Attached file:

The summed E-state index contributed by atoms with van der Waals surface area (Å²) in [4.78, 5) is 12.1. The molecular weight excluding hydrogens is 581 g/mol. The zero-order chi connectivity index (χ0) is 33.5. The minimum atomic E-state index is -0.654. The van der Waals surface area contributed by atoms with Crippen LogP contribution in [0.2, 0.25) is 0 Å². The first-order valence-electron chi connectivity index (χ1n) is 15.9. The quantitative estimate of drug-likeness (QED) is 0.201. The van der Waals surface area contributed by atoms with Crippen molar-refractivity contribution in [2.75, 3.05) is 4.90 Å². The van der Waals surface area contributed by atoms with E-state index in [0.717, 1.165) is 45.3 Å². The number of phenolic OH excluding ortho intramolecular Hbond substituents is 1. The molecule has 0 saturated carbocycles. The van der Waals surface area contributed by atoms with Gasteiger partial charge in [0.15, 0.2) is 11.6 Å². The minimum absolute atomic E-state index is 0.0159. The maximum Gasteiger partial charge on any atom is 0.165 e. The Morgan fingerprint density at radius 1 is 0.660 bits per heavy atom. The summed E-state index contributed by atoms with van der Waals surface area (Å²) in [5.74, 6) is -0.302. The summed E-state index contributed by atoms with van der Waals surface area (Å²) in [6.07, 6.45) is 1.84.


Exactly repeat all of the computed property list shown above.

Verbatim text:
The summed E-state index contributed by atoms with van der Waals surface area (Å²) in [4.78, 5) is 12.1. The molecular weight excluding hydrogens is 581 g/mol. The zero-order chi connectivity index (χ0) is 33.5. The minimum atomic E-state index is -0.654. The van der Waals surface area contributed by atoms with Crippen LogP contribution in [0.2, 0.25) is 0 Å². The first-order valence-electron chi connectivity index (χ1n) is 15.9. The quantitative estimate of drug-likeness (QED) is 0.201. The van der Waals surface area contributed by atoms with Crippen molar-refractivity contribution in [2.75, 3.05) is 4.90 Å². The van der Waals surface area contributed by atoms with E-state index in [0.717, 1.165) is 45.3 Å². The number of phenolic OH excluding ortho intramolecular Hbond substituents is 1. The molecule has 0 saturated carbocycles. The van der Waals surface area contributed by atoms with Gasteiger partial charge in [0.15, 0.2) is 11.6 Å². The minimum absolute atomic E-state index is 0.0159. The maximum Gasteiger partial charge on any atom is 0.165 e. The Morgan fingerprint density at radius 1 is 0.660 bits per heavy atom. The summed E-state index contributed by atoms with van der Waals surface area (Å²) in [5.74, 6) is -0.302. The summed E-state index contributed by atoms with van der Waals surface area (Å²) in [6.07, 6.45) is 1.84.